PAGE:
Long Term Insurance Care: Yes or No?
As you get older, there are a few advancing numbers that should concern you even more than the amount of birthdays you've had: life expectancy averages and the cost of long-term care. Without a plan in place to deal with these factors, you may find yourself - or your family members - paying hefty sums to make sure you have the attention you need in the final chapter of your life. Long-term care, a term used to describe services to help you cope with extended illnesses, disabilities or cognitive problems, is typically covered by neither health insurance nor Medicare. As such, many people purchase long-term care insurance to help offset the burden of paying for these services. But in some very important ways, long-term care insurance is different than other types of insurance and should be decided on only after considering its advantages and disadvantages.
- A long-term policy can cover a variety of potential needs, including nursing home care, assisted living, in-home care, hospice and more.
- A policy can relieve the potential financial burden for your family members.
- Long-term care can help you protect assets you want to pass on to your heirs.
- You may be able to buy a long-term care policy through your employer at very reasonable rates.
- If you are over the age of 40, you may be able to deduct premiums as medical expenses at tax time.
- Long-term care insurance can give you greater flexibility and choice in determining your care providers than Medicaid would.
If you're 40 or older, it's definitely time to start thinking about your plan for long-term care. Whether or not this means buying a long-term care policy is up to you, but it's wise to at least start earmarking money for this purpose.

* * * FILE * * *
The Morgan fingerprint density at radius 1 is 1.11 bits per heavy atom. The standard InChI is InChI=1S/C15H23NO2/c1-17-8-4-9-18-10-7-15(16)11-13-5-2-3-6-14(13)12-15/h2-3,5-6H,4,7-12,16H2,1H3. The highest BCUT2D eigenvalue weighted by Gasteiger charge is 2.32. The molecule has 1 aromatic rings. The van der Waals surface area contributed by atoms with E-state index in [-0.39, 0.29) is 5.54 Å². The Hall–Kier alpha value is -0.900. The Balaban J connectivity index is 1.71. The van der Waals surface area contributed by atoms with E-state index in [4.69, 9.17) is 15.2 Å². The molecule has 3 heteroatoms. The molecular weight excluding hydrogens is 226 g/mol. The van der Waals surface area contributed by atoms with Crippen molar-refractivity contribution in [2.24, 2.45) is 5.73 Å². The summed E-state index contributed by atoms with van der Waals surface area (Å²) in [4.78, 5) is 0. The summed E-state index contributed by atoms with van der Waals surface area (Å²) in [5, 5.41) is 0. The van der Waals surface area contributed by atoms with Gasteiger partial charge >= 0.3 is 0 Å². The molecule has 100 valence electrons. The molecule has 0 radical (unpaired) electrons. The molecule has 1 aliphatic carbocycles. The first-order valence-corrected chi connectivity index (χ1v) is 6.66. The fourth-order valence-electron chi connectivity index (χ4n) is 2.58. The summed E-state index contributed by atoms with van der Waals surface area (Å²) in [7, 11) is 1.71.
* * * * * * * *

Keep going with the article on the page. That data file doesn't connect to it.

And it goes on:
- Long-term care insurance in general is very expensive with premiums often topping $2,500 per year.
- Your rates may increase over the period of paying into the policy.
- If a rise in premiums forces you to miss a payment, you could lose all the money you have paid into the policy.
- The terms of your policy may change after you have started putting money into it.
- You can be denied coverage based on a pre-existing condition or poor health.
- Some purchasers of insurance have had to fight to get benefits after being denied based on the fine print details of their policy.
- If you fall into a low enough income/asset bracket in retirement, you may qualify to have Medicaid pay for your long-term care.
- Paying money into an investment account instead of buying a policy gives you more flexibility with how you can spend your money in your later years.
- The average period a person receives benefits from a long-term policy is around three years, so you may pay for care you don’t use.
- If you own a home, you can hold the home's equity in reserve as a precaution instead of paying into a long-term policy.